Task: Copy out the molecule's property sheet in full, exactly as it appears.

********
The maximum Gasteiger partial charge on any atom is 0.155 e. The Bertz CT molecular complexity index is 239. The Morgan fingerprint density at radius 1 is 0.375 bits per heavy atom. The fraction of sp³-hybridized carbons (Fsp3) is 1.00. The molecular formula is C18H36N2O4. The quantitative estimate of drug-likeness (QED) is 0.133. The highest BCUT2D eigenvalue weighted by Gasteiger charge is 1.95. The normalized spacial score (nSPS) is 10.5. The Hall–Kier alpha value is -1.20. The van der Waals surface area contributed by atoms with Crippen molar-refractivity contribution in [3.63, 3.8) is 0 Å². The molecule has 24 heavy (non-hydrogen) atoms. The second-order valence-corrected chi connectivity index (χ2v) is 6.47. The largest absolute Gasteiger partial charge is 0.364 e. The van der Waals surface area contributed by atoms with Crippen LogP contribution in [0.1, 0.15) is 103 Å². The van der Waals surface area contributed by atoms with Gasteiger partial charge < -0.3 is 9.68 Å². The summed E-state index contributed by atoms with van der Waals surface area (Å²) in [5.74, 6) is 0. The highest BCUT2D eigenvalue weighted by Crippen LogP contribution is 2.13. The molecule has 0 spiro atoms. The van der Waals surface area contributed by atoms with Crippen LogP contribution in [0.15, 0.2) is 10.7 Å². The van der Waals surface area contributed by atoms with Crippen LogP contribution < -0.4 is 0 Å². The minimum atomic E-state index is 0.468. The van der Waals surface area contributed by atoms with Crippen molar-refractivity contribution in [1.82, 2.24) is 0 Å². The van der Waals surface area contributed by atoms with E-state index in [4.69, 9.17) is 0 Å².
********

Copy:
The maximum Gasteiger partial charge on any atom is 0.155 e. The Bertz CT molecular complexity index is 239. The Morgan fingerprint density at radius 1 is 0.375 bits per heavy atom. The fraction of sp³-hybridized carbons (Fsp3) is 1.00. The molecular formula is C18H36N2O4. The quantitative estimate of drug-likeness (QED) is 0.133. The highest BCUT2D eigenvalue weighted by Gasteiger charge is 1.95. The normalized spacial score (nSPS) is 10.5. The Hall–Kier alpha value is -1.20. The van der Waals surface area contributed by atoms with Crippen molar-refractivity contribution in [3.63, 3.8) is 0 Å². The molecule has 24 heavy (non-hydrogen) atoms. The second-order valence-corrected chi connectivity index (χ2v) is 6.47. The largest absolute Gasteiger partial charge is 0.364 e. The van der Waals surface area contributed by atoms with Crippen LogP contribution in [0.1, 0.15) is 103 Å². The van der Waals surface area contributed by atoms with Gasteiger partial charge < -0.3 is 9.68 Å². The summed E-state index contributed by atoms with van der Waals surface area (Å²) in [5.74, 6) is 0. The highest BCUT2D eigenvalue weighted by Crippen LogP contribution is 2.13. The molecule has 0 spiro atoms. The van der Waals surface area contributed by atoms with Crippen LogP contribution in [0.15, 0.2) is 10.7 Å². The van der Waals surface area contributed by atoms with Crippen LogP contribution < -0.4 is 0 Å². The minimum atomic E-state index is 0.468. The van der Waals surface area contributed by atoms with Crippen molar-refractivity contribution in [1.82, 2.24) is 0 Å². The van der Waals surface area contributed by atoms with E-state index in [4.69, 9.17) is 0 Å².